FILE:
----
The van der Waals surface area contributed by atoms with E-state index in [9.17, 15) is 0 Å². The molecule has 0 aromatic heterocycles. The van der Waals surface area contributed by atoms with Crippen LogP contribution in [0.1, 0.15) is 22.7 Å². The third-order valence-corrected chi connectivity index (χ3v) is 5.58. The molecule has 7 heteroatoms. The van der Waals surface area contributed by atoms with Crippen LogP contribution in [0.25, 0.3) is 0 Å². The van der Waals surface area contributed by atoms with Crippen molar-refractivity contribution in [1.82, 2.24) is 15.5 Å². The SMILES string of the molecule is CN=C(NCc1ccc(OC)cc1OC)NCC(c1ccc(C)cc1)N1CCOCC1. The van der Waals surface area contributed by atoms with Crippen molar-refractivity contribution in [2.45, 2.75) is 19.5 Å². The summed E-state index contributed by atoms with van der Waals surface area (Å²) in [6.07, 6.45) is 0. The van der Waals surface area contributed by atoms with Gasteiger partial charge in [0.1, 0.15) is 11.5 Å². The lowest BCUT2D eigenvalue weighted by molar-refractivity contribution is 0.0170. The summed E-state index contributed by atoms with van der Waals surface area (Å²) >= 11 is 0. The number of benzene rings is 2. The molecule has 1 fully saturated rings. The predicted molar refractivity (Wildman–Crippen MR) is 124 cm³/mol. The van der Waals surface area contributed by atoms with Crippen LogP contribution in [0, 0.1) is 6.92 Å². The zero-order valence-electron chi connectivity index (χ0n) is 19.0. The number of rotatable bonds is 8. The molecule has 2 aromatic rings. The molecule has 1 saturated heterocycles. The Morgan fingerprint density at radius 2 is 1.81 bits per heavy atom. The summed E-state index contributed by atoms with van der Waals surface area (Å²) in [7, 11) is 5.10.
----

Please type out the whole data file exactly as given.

The van der Waals surface area contributed by atoms with E-state index in [9.17, 15) is 0 Å². The molecule has 0 aromatic heterocycles. The van der Waals surface area contributed by atoms with Crippen LogP contribution in [0.1, 0.15) is 22.7 Å². The third-order valence-corrected chi connectivity index (χ3v) is 5.58. The molecule has 7 heteroatoms. The van der Waals surface area contributed by atoms with Crippen LogP contribution in [0.25, 0.3) is 0 Å². The van der Waals surface area contributed by atoms with Crippen molar-refractivity contribution in [1.82, 2.24) is 15.5 Å². The SMILES string of the molecule is CN=C(NCc1ccc(OC)cc1OC)NCC(c1ccc(C)cc1)N1CCOCC1. The van der Waals surface area contributed by atoms with Crippen molar-refractivity contribution in [2.45, 2.75) is 19.5 Å². The summed E-state index contributed by atoms with van der Waals surface area (Å²) in [6.07, 6.45) is 0. The van der Waals surface area contributed by atoms with Gasteiger partial charge in [0.1, 0.15) is 11.5 Å². The lowest BCUT2D eigenvalue weighted by molar-refractivity contribution is 0.0170. The summed E-state index contributed by atoms with van der Waals surface area (Å²) >= 11 is 0. The number of benzene rings is 2. The molecule has 1 fully saturated rings. The predicted molar refractivity (Wildman–Crippen MR) is 124 cm³/mol. The van der Waals surface area contributed by atoms with Crippen LogP contribution in [0, 0.1) is 6.92 Å². The zero-order valence-electron chi connectivity index (χ0n) is 19.0. The number of rotatable bonds is 8. The molecule has 2 aromatic rings. The molecule has 1 saturated heterocycles. The Morgan fingerprint density at radius 2 is 1.81 bits per heavy atom. The summed E-state index contributed by atoms with van der Waals surface area (Å²) in [7, 11) is 5.10.